The hushed clacking of the keys on a rescued Apple Extended Keyboard II evoke nostalgia in waves as these letters form on the screen in front of me.
It started on July 4 when Julie and I took the kids to her brother’s house to set off explosives in celebration of America’s independence. He had a canoe in the front yard he found bartering on Craigslist. Later, we were all thumbing through Craigslist on our iPhones. An ad for “vintage computer hardware” caught my eye, particularly the keyboard sticking out of a box in the background in one of the photos. I knew I had to have it, and now I do.
Jordan and I went over to the guy’s house where he had a whole outbuilding packed with old computer parts. About half of them were old Macs. Stacks of G4 iBook chassis, ancient green-and-black monitors, and a mail tote with several aged Mac keyboards.
The seller said he used to repair Macs and probably bought most of the older stuff from a nearby college I attended. Sure enough, right there on the bottom of one of the keyboards, was a sticker. “Holt Room 339.” I remember the room. It was a Mac lab in the English department where I took composition classes. The odds are pretty good that I actually used this keyboard sometime around 1994.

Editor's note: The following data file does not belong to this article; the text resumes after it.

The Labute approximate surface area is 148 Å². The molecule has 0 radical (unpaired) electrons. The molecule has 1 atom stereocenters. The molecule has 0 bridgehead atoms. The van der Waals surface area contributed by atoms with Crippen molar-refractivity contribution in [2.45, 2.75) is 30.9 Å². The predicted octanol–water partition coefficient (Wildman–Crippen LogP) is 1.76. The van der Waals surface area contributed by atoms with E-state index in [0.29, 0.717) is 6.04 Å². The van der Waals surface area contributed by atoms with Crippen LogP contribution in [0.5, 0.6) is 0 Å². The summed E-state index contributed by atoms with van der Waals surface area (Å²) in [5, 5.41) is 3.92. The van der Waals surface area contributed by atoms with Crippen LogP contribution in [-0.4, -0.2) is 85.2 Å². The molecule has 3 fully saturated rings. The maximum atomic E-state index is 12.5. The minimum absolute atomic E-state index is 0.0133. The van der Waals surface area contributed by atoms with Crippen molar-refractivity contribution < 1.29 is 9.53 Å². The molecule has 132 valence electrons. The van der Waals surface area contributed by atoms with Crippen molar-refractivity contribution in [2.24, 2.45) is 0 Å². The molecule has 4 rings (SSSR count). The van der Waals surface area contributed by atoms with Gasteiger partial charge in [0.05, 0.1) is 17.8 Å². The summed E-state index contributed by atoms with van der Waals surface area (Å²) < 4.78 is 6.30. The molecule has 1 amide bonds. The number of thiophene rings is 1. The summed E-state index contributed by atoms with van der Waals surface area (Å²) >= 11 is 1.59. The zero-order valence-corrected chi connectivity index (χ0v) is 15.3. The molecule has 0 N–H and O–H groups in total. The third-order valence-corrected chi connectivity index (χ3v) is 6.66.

We had agreed on $10, but since he didn’t have an ADB cable he threw in an AppleDesign keyboard for free. I found the right cable in short order at Cable Wholesale for a couple of bucks. Of course, my MacBook Air doesn’t have an ADB port so I picked up a Griffin iMate as well.
Total investment? About $40 and worth every cent.
A little elbow grease took the gunk off the keys. The plastic case is yellowed from UV rays except for the part where the plastic strip wrapped around the function keys to help users learn the keyboard shortcuts. Scrubbing won’t remove the yellow tint. That would require SCIENCE!
A quick trial run with Tobias Bjerrome Ahlin’s Key Codes dashboard widget verified everything is in working order. The Matias Tactile Pro 3 I was using at home is bound for the office where I can drive everyone there crazy with the clickety clackiness.
The finishing touch found itself today, only one day after I get this new (old) keyboard working, with a tiny app called Noisy Typer that mimics the sound of a typewriter. It took me back to the days of classic Mac OS–probably as far back as Mac OS 7.6–when I used the Tappy Type control panel. (Nice work Tobias!)
So here I sit, happily typing away down memory lane. Good times.